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theatre review

A scene from The Wildberforce Hotel.TERRY MANZO

The Wilberforce Hotel, Sean Dixon's fascinating new history play, isn't the first time blackface has been seen on stage in Blyth, Ont.

Next time you visit the Blyth Memorial Hall – built in 1920 to honour locals who served in the Great War, and home to the Blyth Festival of Canadian plays since 1975 – be sure to check out a display of faded photographs that have been hanging downstairs near the pay-by-donation concession tables since the 1990s.

One sticks out: At first glance, it looks distorted, with the faces of performers smudged or blurred, their eyes and mouths perhaps later carved out with a fingernail.

Look closer, however, and you'll see this eerie photo is of a minstrel show – staged at Memorial Hall in the 1920s, complete with three dozen actors in blackface. Four white men and three white women stand in front of these ghastly caricatures, looking proud and entirely unperturbed.

Here's a forgotten part of Canadian theatre history – in black and white.

The Wilberforce Hotel, currently playing on the same stage, is a reminder that the racist form of entertainment known as minstrelsy wasn't only popular south of the border – and it's also a reminder that black men and women have left Canada for the United States due to oppression, not just vice versa.

It begins with blackface: Robert (Eli Ham) and Henry (Greg Gale), two white minstrels from Toronto, apply burnt cork to their skin and don fright wigs, then perform a condescending song and dance as black caricatures.

It's the 1830s – and the two performers are on the run after a card game gone awry. They end up holing up at a hotel north of London, run by a black man named Austin Steward (a strong Marcel Stewart).

After Austin discovers that his lodgers are minstrels, he asks them to do their routine for him. When they hesitate, Austin offers to perform for them first – telling them the story of how he came to run a hotel in Canada West.

Austin's was an extremely eventful life – and Dixon's play is based on the historical figure's 1857 autobiography, Twenty-Two Years a Slave, and Forty Years a Freeman. He spent his early years as a house slave in Virginia; then became a free and prosperous businessman in Rochester, NY; and eventually moved north to help build the Wilberforce Colony in Canada with his wife Milly (a moving, if underused Sophia Walker) in the early 1830s.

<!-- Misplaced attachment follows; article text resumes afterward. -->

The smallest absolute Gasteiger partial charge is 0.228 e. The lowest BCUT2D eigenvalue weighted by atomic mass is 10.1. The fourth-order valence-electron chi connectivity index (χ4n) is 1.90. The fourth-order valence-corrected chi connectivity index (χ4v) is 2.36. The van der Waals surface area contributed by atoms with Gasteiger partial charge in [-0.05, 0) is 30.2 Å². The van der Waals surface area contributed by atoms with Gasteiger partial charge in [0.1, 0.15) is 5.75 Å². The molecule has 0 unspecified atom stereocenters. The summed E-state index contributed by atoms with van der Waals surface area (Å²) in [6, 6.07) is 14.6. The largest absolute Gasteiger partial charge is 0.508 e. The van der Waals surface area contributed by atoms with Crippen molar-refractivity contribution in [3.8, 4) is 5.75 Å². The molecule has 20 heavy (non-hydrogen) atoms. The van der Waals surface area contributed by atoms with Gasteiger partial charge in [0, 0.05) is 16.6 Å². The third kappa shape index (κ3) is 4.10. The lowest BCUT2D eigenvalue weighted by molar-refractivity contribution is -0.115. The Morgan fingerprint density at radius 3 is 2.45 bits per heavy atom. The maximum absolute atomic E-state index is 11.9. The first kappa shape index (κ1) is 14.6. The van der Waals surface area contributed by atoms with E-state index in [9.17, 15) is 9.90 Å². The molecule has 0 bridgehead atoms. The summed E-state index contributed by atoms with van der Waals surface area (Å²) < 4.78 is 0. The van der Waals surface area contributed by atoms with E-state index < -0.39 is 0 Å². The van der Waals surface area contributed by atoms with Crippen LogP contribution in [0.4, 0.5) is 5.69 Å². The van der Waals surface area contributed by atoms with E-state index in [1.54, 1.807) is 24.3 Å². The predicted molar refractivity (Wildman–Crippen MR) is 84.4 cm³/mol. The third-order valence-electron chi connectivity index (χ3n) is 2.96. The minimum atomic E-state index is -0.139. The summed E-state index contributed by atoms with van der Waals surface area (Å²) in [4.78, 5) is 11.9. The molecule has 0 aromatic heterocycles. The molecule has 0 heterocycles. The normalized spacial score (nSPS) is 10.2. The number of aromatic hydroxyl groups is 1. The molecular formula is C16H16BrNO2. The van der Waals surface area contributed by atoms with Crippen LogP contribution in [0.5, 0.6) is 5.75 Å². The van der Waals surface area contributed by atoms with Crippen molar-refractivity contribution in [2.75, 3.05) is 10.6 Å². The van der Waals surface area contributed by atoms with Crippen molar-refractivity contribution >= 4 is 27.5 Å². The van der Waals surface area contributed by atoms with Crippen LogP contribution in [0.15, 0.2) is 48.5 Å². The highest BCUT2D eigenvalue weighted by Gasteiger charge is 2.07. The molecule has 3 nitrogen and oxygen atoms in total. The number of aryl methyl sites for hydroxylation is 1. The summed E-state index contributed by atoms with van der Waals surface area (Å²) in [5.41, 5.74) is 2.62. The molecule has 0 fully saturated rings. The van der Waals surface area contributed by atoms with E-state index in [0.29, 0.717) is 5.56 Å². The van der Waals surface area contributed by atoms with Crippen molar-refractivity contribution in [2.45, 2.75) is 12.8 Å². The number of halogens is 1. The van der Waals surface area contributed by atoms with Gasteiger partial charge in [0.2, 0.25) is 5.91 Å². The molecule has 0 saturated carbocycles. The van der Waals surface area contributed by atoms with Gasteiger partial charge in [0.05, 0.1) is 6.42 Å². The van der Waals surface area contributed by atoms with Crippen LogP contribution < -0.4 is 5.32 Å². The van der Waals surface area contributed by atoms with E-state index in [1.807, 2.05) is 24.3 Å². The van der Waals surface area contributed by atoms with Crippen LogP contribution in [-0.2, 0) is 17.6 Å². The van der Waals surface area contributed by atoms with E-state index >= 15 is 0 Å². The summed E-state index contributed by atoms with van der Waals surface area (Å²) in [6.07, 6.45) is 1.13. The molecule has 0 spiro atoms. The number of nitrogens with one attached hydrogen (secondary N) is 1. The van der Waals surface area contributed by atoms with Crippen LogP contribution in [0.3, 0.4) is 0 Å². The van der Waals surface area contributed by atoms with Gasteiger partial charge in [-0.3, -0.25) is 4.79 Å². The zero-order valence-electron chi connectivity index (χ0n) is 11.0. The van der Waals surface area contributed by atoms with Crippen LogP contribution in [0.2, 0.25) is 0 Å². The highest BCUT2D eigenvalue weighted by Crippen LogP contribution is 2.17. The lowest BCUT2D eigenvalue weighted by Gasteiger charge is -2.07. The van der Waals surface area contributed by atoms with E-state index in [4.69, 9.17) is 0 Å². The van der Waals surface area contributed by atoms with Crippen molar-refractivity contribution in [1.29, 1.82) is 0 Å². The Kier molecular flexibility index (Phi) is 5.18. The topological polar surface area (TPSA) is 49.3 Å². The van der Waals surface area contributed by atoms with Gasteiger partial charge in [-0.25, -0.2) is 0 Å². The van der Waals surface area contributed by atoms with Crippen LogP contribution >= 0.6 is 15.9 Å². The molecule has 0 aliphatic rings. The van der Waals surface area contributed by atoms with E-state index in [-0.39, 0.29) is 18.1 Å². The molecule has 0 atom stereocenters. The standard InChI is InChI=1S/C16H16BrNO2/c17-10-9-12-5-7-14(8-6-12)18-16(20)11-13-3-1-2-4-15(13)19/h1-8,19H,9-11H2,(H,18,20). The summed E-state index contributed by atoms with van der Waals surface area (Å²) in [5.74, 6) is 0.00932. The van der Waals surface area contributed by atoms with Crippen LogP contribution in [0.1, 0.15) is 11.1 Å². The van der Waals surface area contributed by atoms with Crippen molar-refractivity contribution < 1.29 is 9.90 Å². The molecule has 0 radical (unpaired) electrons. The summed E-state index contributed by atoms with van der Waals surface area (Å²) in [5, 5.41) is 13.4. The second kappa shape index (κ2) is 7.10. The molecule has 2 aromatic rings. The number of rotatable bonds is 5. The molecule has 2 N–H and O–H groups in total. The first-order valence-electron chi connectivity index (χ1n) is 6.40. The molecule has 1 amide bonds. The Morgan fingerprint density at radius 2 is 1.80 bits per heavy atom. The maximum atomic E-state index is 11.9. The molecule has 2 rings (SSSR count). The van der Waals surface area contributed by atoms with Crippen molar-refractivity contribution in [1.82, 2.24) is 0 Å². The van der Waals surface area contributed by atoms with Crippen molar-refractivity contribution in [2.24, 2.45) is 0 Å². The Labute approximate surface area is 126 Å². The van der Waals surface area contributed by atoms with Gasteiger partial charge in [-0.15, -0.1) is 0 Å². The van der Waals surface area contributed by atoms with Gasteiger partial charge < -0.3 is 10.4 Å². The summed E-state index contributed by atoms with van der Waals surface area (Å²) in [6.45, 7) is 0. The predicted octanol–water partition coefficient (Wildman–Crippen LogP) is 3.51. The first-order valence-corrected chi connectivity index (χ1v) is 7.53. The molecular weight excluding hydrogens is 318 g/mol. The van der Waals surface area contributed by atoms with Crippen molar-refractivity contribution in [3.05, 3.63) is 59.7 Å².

It's the Canadian chapter of Austin's life – where the black settlement of Wilberforce is undone by a slippery character preaching African-American exodus named Israel Lewis (Peter Bailey), and the double dealing of the Canada Company – that Dixon's play is mostly focused on.

The Wilberforce Hotel is a risky work in our times – a new play by a white playwright based on a black history, one that includes a blackface routine, no less. No wonder it sat unproduced for over a decade until Gil Garratt, Blyth's new artistic director, took over the festival.

But Dixon is clearly conscious of questions of appropriation – and explores them through the play.

Robert and Henry's minstrel act is actually about two "coloured" men escaping slavery via the Underground Railroad, while Henry (played with gentle curiosity and impressive vaudevillian skill by Gale) is fascinated by black culture and wants to learn from Austin how to make his act more authentic. It's all very ironic – and doesn't seem aimed only at well-meaning artists in the 19th century, but ours as well.

Instead, the problems within The Wilberforce Hotel are more prosaic. Dixon is, on occasion, too in love with the ornate, old-timey language he puts in his character's mouths. And his decision to have the past revealed partly through hallucinations and ghostly visitations also comes at the expense of clarity – everything comes into sharper focus in the second act when the story is told more conventional flashbacks.

Structural complaints aside, The Wilberforce Hotel is an engaging unearthing of a little-known part of Ontario history – and its filled with complex characters of both races. (Even Austin's old master, played compellingly by Eli Ham.)

As for the potentially problematic minstrel routines, director Philip Akin – who runs Obsidian Theatre Company in Toronto – has given them the necessary gravitas and appropriate context so that they aren't about titillating with taboos.

The off-putting blackface performances provide a powerful frame for Dixon's show that reinforces its themes – and double as a necessary confrontation of Blyth Memorial Hall's own history, so no one can pass the photo in the hall downstairs blithely again.

Runs until Aug. 8 at the Blyth Festival Theatre in Blyth, Ont.

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